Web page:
In late 2021, the CDT conducted an audit on the 19 young people who were in the service at that time and had completed a year of care. This concluded that those who had the greatest reduction in weight and HbA1c over the year had started on insulin and metformin at time of diagnosis, had frequent contact in the form of both face-to-face visits and telephone contact, and had received support at school. Those who gained the most weight and had the greatest increase in HbA1c had complex needs, more challenging family situations, missed medication doses and regularly did not attend appointments. The NPDA has stated that type 2 diabetes clinics that are offered for young people are much more poorly attended than those for young people with type 1 diabetes (RCPCH, 2021). Whilst Lee (2020) noted that young people find clinics an opportunity to gain medical advice and a temporary boost in motivation, hospital appointments can also be anxiety-provoking and an unwelcome reminder of their condition. Lee advocated that the focus needed to shift from patient-only diabetes clinics to better suit the group needs. 

In 2022, the CDT welcomed the opportunity to work alongside community partners and offer a short programme of weekly jiu-jitsu and allotment sessions that also educated on healthy eating and family behaviour change. Although the team hoped that this partnership would cater for the suggestions set out in Lee’s findings, the uptake was poor. Of the 19 young people offered the sessions, six started out and only two completed the full 12 weeks. The impact that the Covid-19 pandemic had on this partnership made it challenging to evaluate any measurable outcomes. 

First year of care pathway development

The CDT had already introduced a robust pathway for the management of type 1 diabetes based on the pathways produced by the Sheffield and Leeds CDTs. The increase in diagnoses of young people with type 1 diabetes, and the social complexity of the cohort, adds to staff pressures to deliver timely education. Subsequently, this impacts on the care of young people with type 2 diabetes, particularly those not on insulin therapies. This cohort is frequently viewed as those who can wait for review, as they are not seen to be an immediate concern from sub-optimal glucose control. However, the TODAY study established that type 2 diabetes has a more aggressive course in youth despite good medication compliance, and recommended early intervention to achieve glycaemic control and minimise the risk of complications (Linder et al, 2013).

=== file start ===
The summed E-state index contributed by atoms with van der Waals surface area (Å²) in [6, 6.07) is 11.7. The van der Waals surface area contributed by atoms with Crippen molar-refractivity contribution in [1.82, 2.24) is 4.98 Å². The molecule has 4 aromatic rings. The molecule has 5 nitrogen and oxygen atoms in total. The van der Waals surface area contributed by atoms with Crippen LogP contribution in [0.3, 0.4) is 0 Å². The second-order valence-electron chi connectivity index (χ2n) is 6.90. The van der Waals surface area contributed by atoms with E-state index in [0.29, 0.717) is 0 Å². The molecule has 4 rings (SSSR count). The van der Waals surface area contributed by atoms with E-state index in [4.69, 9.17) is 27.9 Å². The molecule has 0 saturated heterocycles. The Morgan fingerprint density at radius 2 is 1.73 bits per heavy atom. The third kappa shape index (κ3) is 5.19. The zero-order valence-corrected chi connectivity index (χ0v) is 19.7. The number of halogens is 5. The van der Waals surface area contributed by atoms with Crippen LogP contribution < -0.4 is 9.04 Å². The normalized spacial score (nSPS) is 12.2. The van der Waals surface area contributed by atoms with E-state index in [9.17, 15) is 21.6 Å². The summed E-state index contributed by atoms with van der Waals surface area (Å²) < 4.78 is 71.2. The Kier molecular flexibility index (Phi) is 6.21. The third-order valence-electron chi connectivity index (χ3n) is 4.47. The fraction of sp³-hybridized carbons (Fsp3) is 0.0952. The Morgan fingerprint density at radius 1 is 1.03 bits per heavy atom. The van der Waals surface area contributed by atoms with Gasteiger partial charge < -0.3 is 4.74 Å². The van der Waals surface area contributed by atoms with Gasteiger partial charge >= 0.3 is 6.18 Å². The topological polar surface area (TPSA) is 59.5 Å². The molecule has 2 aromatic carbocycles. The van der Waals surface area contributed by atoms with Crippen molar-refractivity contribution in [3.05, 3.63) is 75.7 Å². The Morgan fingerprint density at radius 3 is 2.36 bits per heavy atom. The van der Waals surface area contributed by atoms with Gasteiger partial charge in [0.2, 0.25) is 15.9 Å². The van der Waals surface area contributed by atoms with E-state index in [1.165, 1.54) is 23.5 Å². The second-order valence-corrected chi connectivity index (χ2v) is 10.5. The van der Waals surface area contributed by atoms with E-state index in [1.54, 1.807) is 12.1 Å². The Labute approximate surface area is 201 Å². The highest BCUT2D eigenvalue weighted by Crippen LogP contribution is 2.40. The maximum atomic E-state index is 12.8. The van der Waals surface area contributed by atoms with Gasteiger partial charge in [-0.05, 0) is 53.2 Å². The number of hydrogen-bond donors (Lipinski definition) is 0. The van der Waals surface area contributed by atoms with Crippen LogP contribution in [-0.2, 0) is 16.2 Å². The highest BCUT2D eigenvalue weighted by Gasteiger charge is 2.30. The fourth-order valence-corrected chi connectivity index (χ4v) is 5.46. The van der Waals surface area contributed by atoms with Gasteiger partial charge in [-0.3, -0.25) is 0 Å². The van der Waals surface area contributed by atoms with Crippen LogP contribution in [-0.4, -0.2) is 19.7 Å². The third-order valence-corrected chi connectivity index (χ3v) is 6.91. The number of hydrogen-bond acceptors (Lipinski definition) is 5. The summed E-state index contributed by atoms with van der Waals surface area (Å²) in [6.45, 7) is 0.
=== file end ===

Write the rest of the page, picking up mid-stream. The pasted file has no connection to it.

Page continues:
The team reflected during twice-monthly quality improvement meetings that, whilst it was clear that the need for whole family education and intensive support were required (Pike et al, 2019), this was often not what was delivered to type 2 diabetes families. The audit demonstrated that the frequency and type of contact that families had was variable. Family-based interventions that include healthy nutrition have been shown to result in a moderate reduction in BMI, when delivered by a specialised multidisciplinary team (Diabetes Canada Clinical Practice Guidelines Expert Committee et al, 2018). 

With the publication of new guidelines (Soni et al, 2021), the team set out to map the ideal first year of care. A paediatric diabetes specialist consultant, nurse and dietitian were identified to lead on the process. The developing pathway was regularly shared with the wider team, and amended based on team feedback and clinical experience. Once the proposed pathway was established, a 12-month trial was agreed, with a view to auditing HbA1c, weight, blood pressure, lipid profiles and quality of life at one year, compared to the previous cohort (Appendix A). 

The pathway has clear time points for when HbA1c, blood pressure and lipids should be monitored. It also advises clearly when medication should be increased or reduced, based on the recommendations of Shah et al (2022) and Soni et al (2021), evidence from Linder et al (2013) and the TODAY study on the importance of intensifying pharmacological therapy in conjunction with education to reduce the risk of long-term complications and mortality.

Challenges of the proposed service delivery

The working version of the first year of care pathway began in September 2022, with the view that the team would trial it with the people diagnosed after this date. Since then, eight patients have been diagnosed with what appeared to be type 2 diabetes. Of these, two were treated for type 1 diabetes, owing to ketosis or uncertainty with diagnosis; two were treated for suspected type 2 diabetes, but have had positive autoantibodies; two attended the children’s ward but, owing to bed capacity, were discharged and followed the pathway as outpatients; one was diagnosed in a general paediatric clinic and was followed-up on an outpatient basis; and one was admitted and followed the pathway as directed. The barriers encountered during this initial introduction reflect the complex nature of integrating a new standard process.